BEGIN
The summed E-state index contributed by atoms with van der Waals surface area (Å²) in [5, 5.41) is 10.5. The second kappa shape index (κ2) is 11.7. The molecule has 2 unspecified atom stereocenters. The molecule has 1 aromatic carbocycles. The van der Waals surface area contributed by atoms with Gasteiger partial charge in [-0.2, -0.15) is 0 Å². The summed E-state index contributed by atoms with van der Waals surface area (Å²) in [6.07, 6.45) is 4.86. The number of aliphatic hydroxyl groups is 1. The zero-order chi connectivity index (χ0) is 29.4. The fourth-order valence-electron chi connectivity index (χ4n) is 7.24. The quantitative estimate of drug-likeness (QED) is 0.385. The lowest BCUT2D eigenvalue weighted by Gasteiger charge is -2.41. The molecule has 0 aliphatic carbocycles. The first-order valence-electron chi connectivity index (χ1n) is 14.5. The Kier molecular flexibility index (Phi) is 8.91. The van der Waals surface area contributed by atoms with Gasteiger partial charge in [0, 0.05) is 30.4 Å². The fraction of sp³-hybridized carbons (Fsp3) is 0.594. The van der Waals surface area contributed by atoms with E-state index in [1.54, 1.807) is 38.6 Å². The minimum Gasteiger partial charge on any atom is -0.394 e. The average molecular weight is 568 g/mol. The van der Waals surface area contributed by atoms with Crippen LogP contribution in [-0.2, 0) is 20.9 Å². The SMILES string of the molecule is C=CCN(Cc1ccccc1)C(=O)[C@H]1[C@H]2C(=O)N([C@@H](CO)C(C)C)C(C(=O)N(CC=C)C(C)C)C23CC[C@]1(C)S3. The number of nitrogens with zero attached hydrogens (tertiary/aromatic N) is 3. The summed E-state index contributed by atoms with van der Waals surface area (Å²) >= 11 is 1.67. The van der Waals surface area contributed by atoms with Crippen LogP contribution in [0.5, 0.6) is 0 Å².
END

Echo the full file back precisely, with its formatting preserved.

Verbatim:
The summed E-state index contributed by atoms with van der Waals surface area (Å²) in [5, 5.41) is 10.5. The second kappa shape index (κ2) is 11.7. The molecule has 2 unspecified atom stereocenters. The molecule has 1 aromatic carbocycles. The van der Waals surface area contributed by atoms with Gasteiger partial charge in [-0.2, -0.15) is 0 Å². The summed E-state index contributed by atoms with van der Waals surface area (Å²) in [6.07, 6.45) is 4.86. The number of aliphatic hydroxyl groups is 1. The zero-order chi connectivity index (χ0) is 29.4. The fourth-order valence-electron chi connectivity index (χ4n) is 7.24. The quantitative estimate of drug-likeness (QED) is 0.385. The lowest BCUT2D eigenvalue weighted by Gasteiger charge is -2.41. The molecule has 0 aliphatic carbocycles. The first-order valence-electron chi connectivity index (χ1n) is 14.5. The Kier molecular flexibility index (Phi) is 8.91. The van der Waals surface area contributed by atoms with Gasteiger partial charge in [0, 0.05) is 30.4 Å². The fraction of sp³-hybridized carbons (Fsp3) is 0.594. The van der Waals surface area contributed by atoms with E-state index in [1.54, 1.807) is 38.6 Å². The minimum Gasteiger partial charge on any atom is -0.394 e. The average molecular weight is 568 g/mol. The van der Waals surface area contributed by atoms with Crippen LogP contribution in [-0.2, 0) is 20.9 Å². The SMILES string of the molecule is C=CCN(Cc1ccccc1)C(=O)[C@H]1[C@H]2C(=O)N([C@@H](CO)C(C)C)C(C(=O)N(CC=C)C(C)C)C23CC[C@]1(C)S3. The number of nitrogens with zero attached hydrogens (tertiary/aromatic N) is 3. The summed E-state index contributed by atoms with van der Waals surface area (Å²) >= 11 is 1.67. The van der Waals surface area contributed by atoms with Crippen LogP contribution in [0.5, 0.6) is 0 Å².